In the late 19th century a traveling circus visited the Cochiti Pueblo in New Mexico. The arrival of this community was the most exotic event in the village’s history, exposing them to Siamese twins, bearded ladies and the like. It had a strong influence on the making of figures and Cochiti was and remains the leading Pueblo in figurative ceramics.
Today that circus is, metaphorically speaking, owned by Virgil Ortiz, arguably the most popular and widely known Native artist, not just in America but abroad as well. He began his career in his mid-teens making pots and figures. Shyly charismatic, with a strong sense of theater, he soon acquired a following made all the more distinctive by always traveling with an entourage of young Native artists (dancers, painters, ceramists, designers) he was supporting, encouraging or with whom he was collaborating.
I like the metaphor of a circus for his career for many reasons. First, I am a huge fan of this activity. Minus animals, it remains the most visceral of the performing arts, loaded with high-skill risk and bravura. It is muskily erotic, sweaty, pungent, and remains the most real and populist of entertainments.
Ortiz’s version has many rings: ceramic art, fashion and design, graphic art and photography, and performance. His influences range from historical Indian art to tattoos, biker gang costumes with a dash of BDSM and homoeroticism. And unlike some artists who are careful to separate the more obviously commercial realm from ‘high’ art, he throws them together under the same tent. The result is subversively effective.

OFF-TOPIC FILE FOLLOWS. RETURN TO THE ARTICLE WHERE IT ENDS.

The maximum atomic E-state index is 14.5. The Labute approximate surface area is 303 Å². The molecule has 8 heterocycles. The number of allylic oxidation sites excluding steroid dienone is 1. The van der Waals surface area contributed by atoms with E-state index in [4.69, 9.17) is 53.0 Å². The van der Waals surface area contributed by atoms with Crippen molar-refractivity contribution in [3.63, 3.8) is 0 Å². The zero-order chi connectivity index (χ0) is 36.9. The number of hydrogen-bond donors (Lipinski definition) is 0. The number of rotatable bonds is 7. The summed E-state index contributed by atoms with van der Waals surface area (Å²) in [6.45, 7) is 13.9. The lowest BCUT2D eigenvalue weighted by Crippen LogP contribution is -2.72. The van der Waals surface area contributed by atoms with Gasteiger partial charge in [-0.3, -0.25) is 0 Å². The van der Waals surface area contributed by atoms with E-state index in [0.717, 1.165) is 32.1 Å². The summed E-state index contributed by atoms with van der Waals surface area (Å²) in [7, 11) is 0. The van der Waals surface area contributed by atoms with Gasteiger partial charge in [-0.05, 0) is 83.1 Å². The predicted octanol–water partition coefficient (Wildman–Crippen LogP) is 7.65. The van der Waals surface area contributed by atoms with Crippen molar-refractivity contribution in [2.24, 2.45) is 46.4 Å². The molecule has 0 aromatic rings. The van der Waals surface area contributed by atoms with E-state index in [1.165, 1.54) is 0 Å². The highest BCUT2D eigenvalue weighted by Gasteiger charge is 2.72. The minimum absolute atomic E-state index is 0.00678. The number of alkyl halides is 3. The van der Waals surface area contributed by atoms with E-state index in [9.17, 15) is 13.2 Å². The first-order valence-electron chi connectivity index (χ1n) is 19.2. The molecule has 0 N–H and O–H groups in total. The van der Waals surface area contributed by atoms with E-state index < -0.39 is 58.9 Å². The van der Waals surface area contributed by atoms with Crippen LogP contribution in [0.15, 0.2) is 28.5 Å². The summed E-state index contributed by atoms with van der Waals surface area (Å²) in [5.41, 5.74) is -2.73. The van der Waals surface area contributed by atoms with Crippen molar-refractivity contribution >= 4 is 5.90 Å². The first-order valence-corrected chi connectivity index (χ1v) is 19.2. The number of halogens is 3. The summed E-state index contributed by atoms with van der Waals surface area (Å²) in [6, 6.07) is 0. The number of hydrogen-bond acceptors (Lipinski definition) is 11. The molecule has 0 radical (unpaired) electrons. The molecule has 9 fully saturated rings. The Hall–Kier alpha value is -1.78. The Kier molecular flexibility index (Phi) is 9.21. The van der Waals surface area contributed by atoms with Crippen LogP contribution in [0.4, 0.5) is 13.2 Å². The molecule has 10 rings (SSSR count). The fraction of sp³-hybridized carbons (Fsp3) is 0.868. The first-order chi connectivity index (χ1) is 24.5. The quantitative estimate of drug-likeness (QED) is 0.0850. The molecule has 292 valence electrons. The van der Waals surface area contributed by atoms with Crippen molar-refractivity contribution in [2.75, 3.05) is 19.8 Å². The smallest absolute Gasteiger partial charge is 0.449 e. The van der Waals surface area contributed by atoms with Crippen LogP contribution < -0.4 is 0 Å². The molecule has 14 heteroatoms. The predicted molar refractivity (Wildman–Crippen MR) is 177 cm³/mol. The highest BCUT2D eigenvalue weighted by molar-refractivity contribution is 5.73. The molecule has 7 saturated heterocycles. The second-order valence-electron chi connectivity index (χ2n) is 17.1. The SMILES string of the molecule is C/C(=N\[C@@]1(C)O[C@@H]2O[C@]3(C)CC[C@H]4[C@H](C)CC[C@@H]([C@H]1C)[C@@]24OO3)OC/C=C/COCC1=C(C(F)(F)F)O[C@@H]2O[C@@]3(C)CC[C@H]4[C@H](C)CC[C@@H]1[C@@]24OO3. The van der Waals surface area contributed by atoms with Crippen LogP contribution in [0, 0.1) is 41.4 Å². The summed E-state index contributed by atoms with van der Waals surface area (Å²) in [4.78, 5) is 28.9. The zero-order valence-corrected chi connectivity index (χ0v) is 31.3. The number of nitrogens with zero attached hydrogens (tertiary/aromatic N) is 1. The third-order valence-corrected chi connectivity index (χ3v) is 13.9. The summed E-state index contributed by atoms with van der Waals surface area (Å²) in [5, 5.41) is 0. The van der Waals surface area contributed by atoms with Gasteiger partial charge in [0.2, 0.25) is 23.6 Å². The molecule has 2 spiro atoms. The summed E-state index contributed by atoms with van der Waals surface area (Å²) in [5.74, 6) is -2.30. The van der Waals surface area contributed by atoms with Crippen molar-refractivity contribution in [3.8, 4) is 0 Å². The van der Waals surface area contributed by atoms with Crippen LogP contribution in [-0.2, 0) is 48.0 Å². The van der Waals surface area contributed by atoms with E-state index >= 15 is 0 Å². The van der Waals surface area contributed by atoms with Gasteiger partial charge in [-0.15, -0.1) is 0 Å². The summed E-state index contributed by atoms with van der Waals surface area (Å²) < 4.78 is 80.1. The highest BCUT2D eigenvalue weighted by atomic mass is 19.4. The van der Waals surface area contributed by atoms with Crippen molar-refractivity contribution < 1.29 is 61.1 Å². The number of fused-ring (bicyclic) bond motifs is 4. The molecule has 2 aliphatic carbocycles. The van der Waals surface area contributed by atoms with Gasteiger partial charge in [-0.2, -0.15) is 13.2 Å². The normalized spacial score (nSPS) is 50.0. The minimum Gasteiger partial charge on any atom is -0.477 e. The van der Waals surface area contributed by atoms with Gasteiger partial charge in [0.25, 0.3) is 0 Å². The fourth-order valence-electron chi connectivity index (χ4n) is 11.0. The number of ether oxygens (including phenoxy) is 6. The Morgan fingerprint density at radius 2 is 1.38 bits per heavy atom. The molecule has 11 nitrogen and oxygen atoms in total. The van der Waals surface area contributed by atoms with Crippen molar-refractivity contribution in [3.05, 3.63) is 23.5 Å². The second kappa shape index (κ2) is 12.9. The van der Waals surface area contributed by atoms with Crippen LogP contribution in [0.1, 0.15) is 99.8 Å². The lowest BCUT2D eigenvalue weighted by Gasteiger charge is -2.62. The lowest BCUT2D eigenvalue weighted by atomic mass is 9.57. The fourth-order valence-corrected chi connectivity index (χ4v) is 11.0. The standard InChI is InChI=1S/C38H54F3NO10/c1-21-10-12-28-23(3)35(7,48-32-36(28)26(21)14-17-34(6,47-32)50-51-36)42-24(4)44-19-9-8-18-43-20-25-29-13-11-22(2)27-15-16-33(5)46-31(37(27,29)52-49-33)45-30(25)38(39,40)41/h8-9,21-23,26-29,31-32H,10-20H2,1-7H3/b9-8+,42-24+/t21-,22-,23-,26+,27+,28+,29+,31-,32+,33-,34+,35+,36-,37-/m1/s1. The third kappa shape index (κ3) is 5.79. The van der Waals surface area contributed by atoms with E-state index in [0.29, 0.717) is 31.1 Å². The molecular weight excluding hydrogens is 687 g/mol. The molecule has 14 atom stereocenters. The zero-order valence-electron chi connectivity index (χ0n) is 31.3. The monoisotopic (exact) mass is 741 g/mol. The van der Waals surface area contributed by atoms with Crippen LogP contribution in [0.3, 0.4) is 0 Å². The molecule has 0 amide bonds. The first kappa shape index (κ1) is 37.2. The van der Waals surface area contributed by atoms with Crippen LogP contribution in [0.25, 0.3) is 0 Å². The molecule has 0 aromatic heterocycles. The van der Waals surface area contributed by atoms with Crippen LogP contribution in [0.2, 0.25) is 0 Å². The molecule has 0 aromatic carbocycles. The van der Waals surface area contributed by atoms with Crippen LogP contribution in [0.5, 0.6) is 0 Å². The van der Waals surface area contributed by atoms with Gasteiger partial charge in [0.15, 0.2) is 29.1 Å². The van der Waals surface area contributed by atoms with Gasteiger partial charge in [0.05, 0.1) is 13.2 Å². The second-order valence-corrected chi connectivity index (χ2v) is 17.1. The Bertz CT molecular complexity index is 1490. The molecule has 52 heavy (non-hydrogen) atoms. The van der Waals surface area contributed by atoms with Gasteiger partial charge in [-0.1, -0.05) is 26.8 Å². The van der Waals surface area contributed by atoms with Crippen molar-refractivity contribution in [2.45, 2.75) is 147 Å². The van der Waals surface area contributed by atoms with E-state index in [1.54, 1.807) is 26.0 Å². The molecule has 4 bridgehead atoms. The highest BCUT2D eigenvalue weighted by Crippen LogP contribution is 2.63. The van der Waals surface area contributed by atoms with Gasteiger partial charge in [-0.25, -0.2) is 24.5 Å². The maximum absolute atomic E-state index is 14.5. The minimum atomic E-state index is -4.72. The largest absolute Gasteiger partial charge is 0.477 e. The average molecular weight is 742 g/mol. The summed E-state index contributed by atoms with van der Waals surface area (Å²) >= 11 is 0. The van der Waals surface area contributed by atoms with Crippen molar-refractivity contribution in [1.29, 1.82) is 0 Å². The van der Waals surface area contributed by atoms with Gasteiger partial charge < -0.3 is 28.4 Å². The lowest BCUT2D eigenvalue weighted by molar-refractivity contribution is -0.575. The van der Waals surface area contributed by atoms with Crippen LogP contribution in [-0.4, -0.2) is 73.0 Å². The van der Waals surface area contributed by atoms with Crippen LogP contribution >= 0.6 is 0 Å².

As the polymath ringmaster he blends all aspects of his creativity together in a way that one specialty enhances another. The fear is that by combining high and low aesthetics, the sacred with the profane, art suffers. That has not happened. If anything his approach is prescient at a time when cultural commentators are predicting, with good reason, that the “artist” as we have known it, is about to be replaced by a new animal, a creative entrepreneur without boundaries.
This all came together in an exhibition Revolt 1680/2180: Virgil Ortiz at the Denver Art Museum (through May 1) with 31 figurative ceramic sculptures, 23 of which are promised gifts, contemporary art that explores historic events with futuristic elements.
The exhibition is set against Ortiz’s huge graphic murals, inviting visitors to immerse themselves in a storyline that Ortiz has partly documented and partly created about survival, self-determination and empowerment. The story begins with the historic Pueblo Revolt of 1680 and ends in a futuristic revolt in 2180. Although individual groups in this exhibition have been publicly displayed, this is the first exhibition to encompass the entire Revolt series. Curated by John Lukavic, associate curator of native arts, Revolt is part of the DAM’s initiative to recognize contemporary American Indian artists.
Promotion for the exhibition had the dynamism and directness of circus posters, albeit raising the sophistication bar. A catalog supports the exhibition and contains an important essay by Charles King. He takes on the challenge of drawing the past, present and future into a narrative of Indian rebellion and the personal journey of Ortiz. It’s a tale of warriors and visionaries, of clowns and heroes and will be published in full in our forthcoming cfile.critical series. There is a good chance that this beguiling high-wire act will travel in which case we will let you know.
You can own a work by Virgil Ortiz through our series of limited edition plates (see above) published by the cfile.shop. We are down to our last few plates.
Garth Clark is Chief Editor of cfile.daily.
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